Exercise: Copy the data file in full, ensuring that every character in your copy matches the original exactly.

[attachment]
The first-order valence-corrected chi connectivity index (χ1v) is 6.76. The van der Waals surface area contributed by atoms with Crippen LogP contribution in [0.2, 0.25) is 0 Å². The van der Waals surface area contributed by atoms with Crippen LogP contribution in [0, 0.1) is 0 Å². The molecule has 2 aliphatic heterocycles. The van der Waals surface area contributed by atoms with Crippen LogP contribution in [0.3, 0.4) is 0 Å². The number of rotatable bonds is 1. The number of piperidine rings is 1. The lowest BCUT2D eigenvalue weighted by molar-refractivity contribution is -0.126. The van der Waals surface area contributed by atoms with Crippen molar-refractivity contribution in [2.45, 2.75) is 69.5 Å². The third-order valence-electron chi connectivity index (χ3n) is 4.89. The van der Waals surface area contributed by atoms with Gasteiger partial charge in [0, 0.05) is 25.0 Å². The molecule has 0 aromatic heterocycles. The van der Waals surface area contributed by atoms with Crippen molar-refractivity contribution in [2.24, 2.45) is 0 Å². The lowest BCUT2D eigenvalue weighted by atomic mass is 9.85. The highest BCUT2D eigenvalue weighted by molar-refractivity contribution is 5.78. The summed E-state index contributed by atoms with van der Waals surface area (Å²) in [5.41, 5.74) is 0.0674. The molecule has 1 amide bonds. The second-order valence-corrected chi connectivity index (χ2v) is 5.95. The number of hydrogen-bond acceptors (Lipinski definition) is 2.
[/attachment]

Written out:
The first-order valence-corrected chi connectivity index (χ1v) is 6.76. The van der Waals surface area contributed by atoms with Crippen LogP contribution in [0.2, 0.25) is 0 Å². The van der Waals surface area contributed by atoms with Crippen LogP contribution in [0, 0.1) is 0 Å². The molecule has 2 aliphatic heterocycles. The van der Waals surface area contributed by atoms with Crippen LogP contribution in [0.3, 0.4) is 0 Å². The number of rotatable bonds is 1. The number of piperidine rings is 1. The lowest BCUT2D eigenvalue weighted by molar-refractivity contribution is -0.126. The van der Waals surface area contributed by atoms with Crippen molar-refractivity contribution in [2.45, 2.75) is 69.5 Å². The third-order valence-electron chi connectivity index (χ3n) is 4.89. The van der Waals surface area contributed by atoms with Gasteiger partial charge in [0, 0.05) is 25.0 Å². The molecule has 0 aromatic heterocycles. The van der Waals surface area contributed by atoms with Crippen molar-refractivity contribution in [2.24, 2.45) is 0 Å². The lowest BCUT2D eigenvalue weighted by atomic mass is 9.85. The highest BCUT2D eigenvalue weighted by molar-refractivity contribution is 5.78. The summed E-state index contributed by atoms with van der Waals surface area (Å²) in [5.41, 5.74) is 0.0674. The molecule has 1 amide bonds. The second-order valence-corrected chi connectivity index (χ2v) is 5.95. The number of hydrogen-bond acceptors (Lipinski definition) is 2.